Crifasi: For many jobs that require a background check, that background check is facilitated by a fingerprint. That helps us ensure that we are properly identifying and screening out people who may be prohibited from gun ownership or who otherwise might have a criminal history that would make them not fit for the job that they’re applying to. And so many occupational licensure programs actually require that fingerprint-based screening. There was a report that came out of, I believe it was Florida, several years ago, that showed name, date of birth and other demographic factor background checks on their own, missed between 10% and 12% of criminal background information or prohibiting conditions. Using fingerprints is a really important advancement that we could do to improve our background check system.

Adams: In search for some kind of solution to gun violence in this country, how much attention or legislation is focused on improving the technology or the methods that go into background checks?

Crifasi: There have been legislative efforts to address gaps in the National Instant Criminal Background Check System. So for example, in 2018, the Fix NICS Act was passed, which provided both incentives and some potential punitive measures if states did not improve their reporting. And from 2015 through 2020, we saw substantial improvements in both the number and quality and kind of records that were being reported by states into the NICS system. I think a target of opportunity, moving forward, would be to address that default precede loophole. I think this is a policy decision that really undermines our background check system and our efforts to compile good data by giving people firearms in the absence of complete information.

Adams: In your line of work, how do you maintain hope?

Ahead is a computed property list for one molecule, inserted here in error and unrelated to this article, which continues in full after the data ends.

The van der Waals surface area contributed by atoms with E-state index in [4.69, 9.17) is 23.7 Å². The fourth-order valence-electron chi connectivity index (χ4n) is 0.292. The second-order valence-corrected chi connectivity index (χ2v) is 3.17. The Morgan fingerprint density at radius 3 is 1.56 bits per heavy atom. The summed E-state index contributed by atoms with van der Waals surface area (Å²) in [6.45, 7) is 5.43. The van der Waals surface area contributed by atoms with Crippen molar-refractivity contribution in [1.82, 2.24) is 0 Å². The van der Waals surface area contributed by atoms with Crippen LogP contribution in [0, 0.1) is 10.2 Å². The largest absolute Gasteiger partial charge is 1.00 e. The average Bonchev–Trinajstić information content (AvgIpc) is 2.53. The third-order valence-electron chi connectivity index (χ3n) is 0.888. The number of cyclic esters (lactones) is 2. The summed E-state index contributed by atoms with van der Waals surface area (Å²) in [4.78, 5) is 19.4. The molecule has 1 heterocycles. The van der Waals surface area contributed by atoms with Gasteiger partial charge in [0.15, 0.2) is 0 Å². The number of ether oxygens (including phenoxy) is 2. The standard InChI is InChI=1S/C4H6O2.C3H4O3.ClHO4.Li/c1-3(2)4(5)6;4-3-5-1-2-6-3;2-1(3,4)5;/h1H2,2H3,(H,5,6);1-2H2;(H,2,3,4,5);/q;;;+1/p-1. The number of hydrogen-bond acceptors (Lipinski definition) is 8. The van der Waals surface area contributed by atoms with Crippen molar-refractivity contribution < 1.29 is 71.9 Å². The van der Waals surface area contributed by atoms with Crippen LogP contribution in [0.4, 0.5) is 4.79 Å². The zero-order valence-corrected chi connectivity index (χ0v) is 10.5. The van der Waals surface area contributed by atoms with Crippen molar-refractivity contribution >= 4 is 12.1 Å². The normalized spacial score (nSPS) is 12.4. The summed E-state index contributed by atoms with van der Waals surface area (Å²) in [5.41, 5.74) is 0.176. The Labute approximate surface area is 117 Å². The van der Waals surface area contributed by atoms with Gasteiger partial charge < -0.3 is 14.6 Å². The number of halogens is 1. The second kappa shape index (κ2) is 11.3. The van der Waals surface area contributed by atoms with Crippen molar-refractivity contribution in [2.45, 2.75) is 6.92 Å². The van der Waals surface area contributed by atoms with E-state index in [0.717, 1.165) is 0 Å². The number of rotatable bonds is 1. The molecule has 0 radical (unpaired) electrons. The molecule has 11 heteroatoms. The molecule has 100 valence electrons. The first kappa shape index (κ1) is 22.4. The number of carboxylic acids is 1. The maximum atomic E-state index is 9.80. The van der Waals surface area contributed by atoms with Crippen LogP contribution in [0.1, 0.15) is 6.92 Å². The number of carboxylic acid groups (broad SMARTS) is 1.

Crifasi: It can be challenging, but it’s important for anyone working in the space, or thinking about trying to reduce the burden of gun violence, to have optimism. And for me that optimism comes from the fact that we have solutions right now that we know can address this problem. We have evidence-based policies that are in place in states across the country that we know are associated with reductions in things like mass shootings, firearm homicide, firearm suicide. Some of these things include requiring people who want to buy gun to get a license, or extreme risk protection orders that allow family members or law enforcement to petition the court to temporarily separate someone from their firearms during a time of crisis. These are effective policies that are supported by more than 70% of U.S. adults, including the majority of gun owners. And so those are the kinds of things that help me stay hopeful and help me stay optimistic because we have things that work.

The FBI has more information about its National Instant Background Check System. According to the agency’s latest Operations Report from 2019, the NICS processed over 29 million firearm background checks in that year.

If you’d like to learn more about the default proceed loophole, here’s more information from Giffords, a gun-control focused research center founded by former congressional representative Gabby Giffords.

In 2011, Giffords and 18 others were shot at a political event near Tuscon, Arizona. The center also has a list of states that have already lengthened the three-day period for completing a gun sale background check, ranging from 14 days for a handgun in North Carolina to 180 days in New York.

Regarding tech innovations to improve gun safety, Dr. Crifasi mentioned the ongoing attempts to market personalized “smart guns” that use fingerprints or near-field communication to a ring or bracelet in order to unlock a gun.

But, she says, the tech isn’t quite where it needs to be yet. This story from Reuters explains what problems the manufacturers are still struggling to solve (like stopping them from being hacked or disrupted by magnets).

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Michael Lipkin Senior Producer